You’ll see far more midsize trucks available on the used market. They’re a bit larger and more challenging to handle in traffic than compact trucks but still more straightforward to manage day-to-day than full-size trucks.
A midsize truck usually uses a smaller engine than a full-size model, but you might be surprised by how much work they can do. The midsize 2017 Chevy Colorado, for instance, offers a payload capacity of up to 1,574 pounds. That’s not far from the 1,980 pounds that the base model of its big brother 2017 Silverado can haul. If you rarely need the total payload capacity, you might find a Colorado less expensive and easier to live with than a Silverado.
Since 2014, America’s three best-selling vehicles have been full-size pickups (always the Ford F-150, Chevy Silverado, and Ram 1500; almost always in that order). The F-150 has held the throne for more than 40 years across 14 generations of the vehicle.
Why? Because you can’t beat the combination of hard-working muscle and everyday living space found in a full-size truck.
When you shop for a used truck, these are the most common vehicles online or on the lot. But they range from bare-bones work trucks with few options to luxury trucks with every creature comfort imaginable.
The Big Three domestic manufacturers (and Nissan) all take their full-size trucks and stretch the frames to even more immense proportions to create heavy-duty trucks.
These are big work trucks that rarely make sense for most buyers. But, if you plan to tow a fifth-wheel trailer or haul weighty loads routinely, they’re the only option. They cost more upfront, to fuel, and maintain. But, if you’re shopping for one of these, you know and need it anyway.
Consider this a placeholder because you’ll be the first if you find an electric truck on the used market. But manufacturers will be rolling out electric pickups over the next few years, so they will eventually make their way to the used market.
Electric trucks look surprisingly powerful — the weakest version of the 2022 Ford F-150 Lightning boasts up to 563 horsepower. Test drivers report that they tow a load exceptionally well — they have more passing power while pulling a trailer than many gas-powered trucks have without one. But towing cuts their already limited range in half. Until electric chargers are as common as gas stations, Silverado EVs pulling boats may not be a common sight.
Trucks have a reputation as great off-roaders, but it’s not true of every vehicle. Automakers configure today’s pickups for daily use on the pavement.
Many manufacturers, though, build off-road specials. For every year since 2015, Toyota
has built unique Tacoma TRD Pro and Tundra TRD Pro models with additional off-road suspension parts, added ground clearance, off-road tires, and other gear to make them exceptionally good on the trail.
Off-road specials like the Ford F-150 Raptor are expensive but can be affordable on the used market. You’ll want to get a dirt truck carefully inspected before you buy, as the previous owner may have abused it (that’s what it’s for).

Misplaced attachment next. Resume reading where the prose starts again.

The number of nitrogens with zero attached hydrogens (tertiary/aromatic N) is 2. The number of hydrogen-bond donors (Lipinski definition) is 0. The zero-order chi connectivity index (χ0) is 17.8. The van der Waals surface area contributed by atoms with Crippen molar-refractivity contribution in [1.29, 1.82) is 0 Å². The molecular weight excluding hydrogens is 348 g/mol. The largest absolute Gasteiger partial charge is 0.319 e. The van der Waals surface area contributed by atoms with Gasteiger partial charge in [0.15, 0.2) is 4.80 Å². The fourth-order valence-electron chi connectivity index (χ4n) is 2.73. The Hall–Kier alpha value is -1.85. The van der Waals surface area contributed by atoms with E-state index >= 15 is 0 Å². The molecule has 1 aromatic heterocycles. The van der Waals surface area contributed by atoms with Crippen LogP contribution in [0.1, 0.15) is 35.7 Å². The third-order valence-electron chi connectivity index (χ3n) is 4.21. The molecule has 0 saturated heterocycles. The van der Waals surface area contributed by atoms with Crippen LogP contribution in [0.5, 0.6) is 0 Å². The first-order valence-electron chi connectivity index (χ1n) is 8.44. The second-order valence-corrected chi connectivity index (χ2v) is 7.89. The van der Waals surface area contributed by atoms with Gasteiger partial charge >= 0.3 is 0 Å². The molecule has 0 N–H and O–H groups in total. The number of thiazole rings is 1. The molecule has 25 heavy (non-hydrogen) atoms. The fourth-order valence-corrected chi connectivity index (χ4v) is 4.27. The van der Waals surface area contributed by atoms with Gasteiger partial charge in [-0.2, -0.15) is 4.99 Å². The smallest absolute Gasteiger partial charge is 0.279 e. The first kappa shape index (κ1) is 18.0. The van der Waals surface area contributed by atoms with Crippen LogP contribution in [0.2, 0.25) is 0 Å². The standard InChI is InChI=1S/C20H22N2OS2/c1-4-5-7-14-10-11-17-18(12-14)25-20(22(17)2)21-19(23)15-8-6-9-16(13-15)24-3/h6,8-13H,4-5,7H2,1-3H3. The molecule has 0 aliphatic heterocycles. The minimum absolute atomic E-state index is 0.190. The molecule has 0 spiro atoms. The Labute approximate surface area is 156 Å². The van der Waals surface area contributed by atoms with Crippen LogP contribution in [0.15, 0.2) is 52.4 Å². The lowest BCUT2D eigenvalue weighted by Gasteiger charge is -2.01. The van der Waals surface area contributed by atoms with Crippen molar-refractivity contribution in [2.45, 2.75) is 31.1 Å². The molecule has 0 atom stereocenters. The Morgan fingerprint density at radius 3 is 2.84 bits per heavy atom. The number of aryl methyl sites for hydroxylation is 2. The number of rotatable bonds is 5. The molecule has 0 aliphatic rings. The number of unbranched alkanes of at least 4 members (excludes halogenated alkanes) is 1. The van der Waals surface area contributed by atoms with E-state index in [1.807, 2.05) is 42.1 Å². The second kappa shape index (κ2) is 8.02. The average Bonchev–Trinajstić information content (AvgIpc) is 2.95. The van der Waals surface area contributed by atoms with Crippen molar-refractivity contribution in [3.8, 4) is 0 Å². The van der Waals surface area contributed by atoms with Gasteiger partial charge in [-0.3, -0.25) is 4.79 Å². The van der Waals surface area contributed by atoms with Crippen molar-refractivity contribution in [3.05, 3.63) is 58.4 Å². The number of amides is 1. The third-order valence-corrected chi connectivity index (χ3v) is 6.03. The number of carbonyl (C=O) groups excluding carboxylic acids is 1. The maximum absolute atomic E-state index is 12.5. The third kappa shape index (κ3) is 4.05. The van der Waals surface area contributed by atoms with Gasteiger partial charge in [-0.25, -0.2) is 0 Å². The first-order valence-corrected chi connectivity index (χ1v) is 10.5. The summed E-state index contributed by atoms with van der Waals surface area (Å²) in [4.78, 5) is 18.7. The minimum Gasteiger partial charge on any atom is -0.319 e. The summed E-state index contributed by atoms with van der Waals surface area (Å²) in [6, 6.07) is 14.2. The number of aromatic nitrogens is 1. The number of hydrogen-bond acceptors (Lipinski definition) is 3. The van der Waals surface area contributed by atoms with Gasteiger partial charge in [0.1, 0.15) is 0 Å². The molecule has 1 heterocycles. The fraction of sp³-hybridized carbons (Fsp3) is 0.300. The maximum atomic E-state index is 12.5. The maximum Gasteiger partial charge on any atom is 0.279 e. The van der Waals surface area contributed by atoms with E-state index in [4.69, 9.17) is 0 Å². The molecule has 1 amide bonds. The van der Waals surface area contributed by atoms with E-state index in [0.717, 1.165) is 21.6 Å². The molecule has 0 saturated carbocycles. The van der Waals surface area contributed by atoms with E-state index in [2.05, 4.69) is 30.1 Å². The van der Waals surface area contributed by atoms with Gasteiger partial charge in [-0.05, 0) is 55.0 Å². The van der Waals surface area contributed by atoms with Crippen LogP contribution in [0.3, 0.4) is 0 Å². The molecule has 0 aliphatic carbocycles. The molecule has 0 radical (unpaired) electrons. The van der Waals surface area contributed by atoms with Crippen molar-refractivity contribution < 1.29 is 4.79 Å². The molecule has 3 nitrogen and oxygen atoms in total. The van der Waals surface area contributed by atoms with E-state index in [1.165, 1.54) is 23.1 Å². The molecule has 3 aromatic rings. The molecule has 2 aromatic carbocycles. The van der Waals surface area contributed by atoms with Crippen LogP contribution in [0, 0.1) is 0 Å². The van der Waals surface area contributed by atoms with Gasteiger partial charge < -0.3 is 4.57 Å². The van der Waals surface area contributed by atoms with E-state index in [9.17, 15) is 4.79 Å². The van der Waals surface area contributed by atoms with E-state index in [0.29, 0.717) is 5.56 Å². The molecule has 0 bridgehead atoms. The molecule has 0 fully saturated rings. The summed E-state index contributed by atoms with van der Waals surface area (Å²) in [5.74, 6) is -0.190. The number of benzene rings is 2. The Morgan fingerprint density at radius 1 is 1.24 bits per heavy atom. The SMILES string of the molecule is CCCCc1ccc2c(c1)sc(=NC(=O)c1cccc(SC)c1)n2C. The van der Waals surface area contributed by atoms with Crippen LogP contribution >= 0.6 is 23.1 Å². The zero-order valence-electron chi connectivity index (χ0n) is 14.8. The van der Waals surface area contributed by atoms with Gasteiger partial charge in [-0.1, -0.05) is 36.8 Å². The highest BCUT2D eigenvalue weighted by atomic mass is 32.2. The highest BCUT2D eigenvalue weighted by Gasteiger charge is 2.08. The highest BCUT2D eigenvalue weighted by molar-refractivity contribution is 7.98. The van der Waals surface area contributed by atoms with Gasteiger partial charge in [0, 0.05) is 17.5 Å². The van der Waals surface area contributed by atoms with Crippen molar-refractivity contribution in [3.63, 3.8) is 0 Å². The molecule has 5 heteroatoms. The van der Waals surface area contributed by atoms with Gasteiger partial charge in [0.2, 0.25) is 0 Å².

What to consider when buying a used truck
Buying a used truck is like purchasing any other type of used vehicle, with the knob turned to 11. You’ll want to follow the classic advice — get it inspected.
The previous owner may have only driven it to church on Sundays. But they may also have loaded it over its payload capacity more than once, taken it further off-road than you could ever imagine, and rarely changed the oil. You need to now.
Every reputable mechanic knows how to perform a used car inspection and most charge between $150 and $200 for the service. Build the expense to get several trucks inspected into your budget.
The cost may seem steep, but it can save you thousands if it spots problems you couldn’t see without getting the truck on a mechanic’s lift.
Properly cared for, trucks hold their value better than cars and SUVs. After all, engineers design every weld and rivet to take more abuse in a hauler. So how do you know if the used truck you’re considering is overpriced?
Our sister site Kelley Blue Book is the only site with more than 100 years of experience evaluating the value of every car. Use our car valuation tool to figure out how much to pay, and look for Good Price and Great Price ribbons on used truck ads on Autotrader in your area.
As you search for your used truck, find out the original EPA fuel economy estimates for those you’re considering. Then, budget for a tuneup on your used truck after your purchase. An engine’s fuel economy degrades over time, but most trucks can return to their original fuel economy performance with a few tweaks. A new oxygen sensor and a timing tuneup can pay you back at the pump, especially with 2022 gas prices.
Most trucks are available in short- and long-bed configurations. The short bed is more than enough for most people. They’re also easier to handle in traffic and parking lots. But, if you routinely haul lumber, large furniture, or other long items, the long-bed option may be worth the added care in driving.